oxa-3,8-diaza-spiro[4.5]decan-2-one; compound with trifluoro-acetic acid
I-117 4-Butyl-3-(2-dimethylamino-ethyl)-8-[1-(2,6-dimethyl-benzoyl)-piperidin-4-yl]- 499.7
1-oxa-3,8-diaza-spiro[4.5]decan-2-one; compound with trifluoro-acetic acid
I-118 4-Butyl-8-[1-(2,6-dimethyl-benzoyl)-piperidin-4-yl]-3-(2-morpholin-4-yl- 541.7
ethyl)-1-oxa-3,8-diaza-spiro[4.5]decan-2-one; compound with trifluoro-acetic
acid
I-119 4-Butyl-8-[1-(2,6-dimethyl-benzoyl)-piperidin-4-yl]-3-(2-piperidin-1-yl-ethyl)- 539.7
1-oxa-3,8-diaza-spiro[4.5]decan-2-one; compound with trifluoro-acetic acid
I-120 4-Butyl-8-[1-(2,6-dimethyl-benzoyl)-piperidin-4-yl]-3-(2-pyrrolidin-1-yl-ethyl)- 525.9
1-oxa-3,8-diaza-spiro[4.5]decan-2-one; compound with trifluoro-acetic acid
I-121 4-Butyl-8-[1-(2,6-dimethyl-benzoyl)-piperidin-4-yl]-3-[2-(1-methyl-pyrrolidin- 539.7
2-yl)-ethyl]-1-oxa-3,8-diaza-spiro[4.5]decan-2-one; compound with trifluoro-
acetic acid
I-122 2-{4-Butyl-8-[1-(2,6-dimethyl-benzoyl)-piperidin-4-yl]-2-oxo-1-oxa-3,8-diaza- 513.7
spiro[4.5]dec-3-yl}-N,N-dimethyl-acetamide; compound with trifluoro-acetic
acid
I-123 4-Butyl-8-[1-(2,6-dimethyl-benzoyl)-piperidin-4-yl]-3-(2-methyl-thiazol-4- 539.7
ylmethyl)-1-oxa-3,8-diaza-spiro[4.5]decan-2-one; compound with trifluoro-
acetic acid
I-124 3-(2-tert-Butoxy-ethyl)-4-butyl-8-[1-(2,6-dimethyl-benzoyl)-piperidin-4-yl]-1- 528.8
oxa-3,8-diaza-spiro[4.5]decan-2-one; compound with trifluoro-acetic acid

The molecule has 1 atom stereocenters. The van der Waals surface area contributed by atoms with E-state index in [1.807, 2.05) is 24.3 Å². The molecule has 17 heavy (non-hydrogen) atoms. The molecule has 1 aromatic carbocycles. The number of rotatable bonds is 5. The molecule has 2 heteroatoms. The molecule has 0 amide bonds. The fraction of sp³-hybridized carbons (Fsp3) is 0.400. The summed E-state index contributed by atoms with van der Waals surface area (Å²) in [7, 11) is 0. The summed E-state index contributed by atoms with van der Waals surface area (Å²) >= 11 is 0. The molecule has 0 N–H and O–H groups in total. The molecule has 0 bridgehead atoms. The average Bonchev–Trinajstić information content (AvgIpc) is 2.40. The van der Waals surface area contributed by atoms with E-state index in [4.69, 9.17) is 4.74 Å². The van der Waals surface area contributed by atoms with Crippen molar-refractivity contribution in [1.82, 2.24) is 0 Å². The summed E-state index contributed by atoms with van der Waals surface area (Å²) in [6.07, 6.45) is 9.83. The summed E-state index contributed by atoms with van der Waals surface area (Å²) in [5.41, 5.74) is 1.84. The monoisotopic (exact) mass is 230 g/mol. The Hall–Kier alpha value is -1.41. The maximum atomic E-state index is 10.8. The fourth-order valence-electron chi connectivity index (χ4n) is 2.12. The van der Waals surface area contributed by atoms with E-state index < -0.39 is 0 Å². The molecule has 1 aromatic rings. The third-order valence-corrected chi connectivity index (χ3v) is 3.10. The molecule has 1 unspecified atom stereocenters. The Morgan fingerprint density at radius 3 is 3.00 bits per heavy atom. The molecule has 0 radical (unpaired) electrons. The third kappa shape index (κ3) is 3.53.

I-125 4-Butyl-3-cyclopentylmethyl-8-[1-(2,6-dimethyl-benzoyl)-piperidin-4-yl]-1- 510.7
oxa-3,8-diaza-spiro[4.5]decan-2-one; compound with trifluoro-acetic acid
I-126 4-Butyl-3-cyclohexylmethyl-8-[1-(2,6-dimethyl-4-morpholin-4-yl-benzoyl)- 609.8
piperidin-4-yl]-1-oxa-3,8-diaza-spiro[4.5]decan-2-one; compound with
trifluoro-acetic acid
I-127 4-Butyl-8-[1-(2,6-dimethyl-benzoyl)-piperidin-4-yl]-3-thiazol-4-ylmethyl-1- 525.8
oxa-3,8-diaza-spiro[4.5]decan-2-one; compound with trifluoro-acetic acid
I-128 4-Butyl-8-[1-(2,6-dimethyl-benzoyl)-piperidin-4-yl]-3-(2-pyrrol-1-yl-ethyl)-1- 521.8
oxa-3,8-diaza-spiro[4.5]decan-2-one; compound with trifluoro-acetic acid
I-129 4-Butyl-8-[1-(2,6-dimethyl-benzoyl)-piperidin-4-yl]-3-(4-methyl-pent-3-enyl)- 510.8
1-oxa-3,8-diaza-spiro[4.5]decan-2-one; compound with trifluoro-acetic acid
I-130 4-Butyl-8-[1-(2,6-dimethyl-benzoyl)-piperidin-4-yl]-3-(1-methyl-butyl)-1-oxa- 498.8
3,8-diaza-spiro[4.5]decan-2-one; compound with trifluoro-acetic acid
I-131 4-Butyl-8-[1-(2,6-dimethyl-benzoyl)-piperidin-4-yl]-3-(tetrahydro-pyran-2- 526.7
ylmethyl)-1-oxa-3,8-diaza-spiro[4.5]decan-2-one; compound with trifluoro-
acetic acid
I-132 4-Butyl-8-[1-(2,6-dimethyl-benzoyl)-piperidin-4-yl]-3-(2-ethoxy-ethyl)-1-oxa- 500.7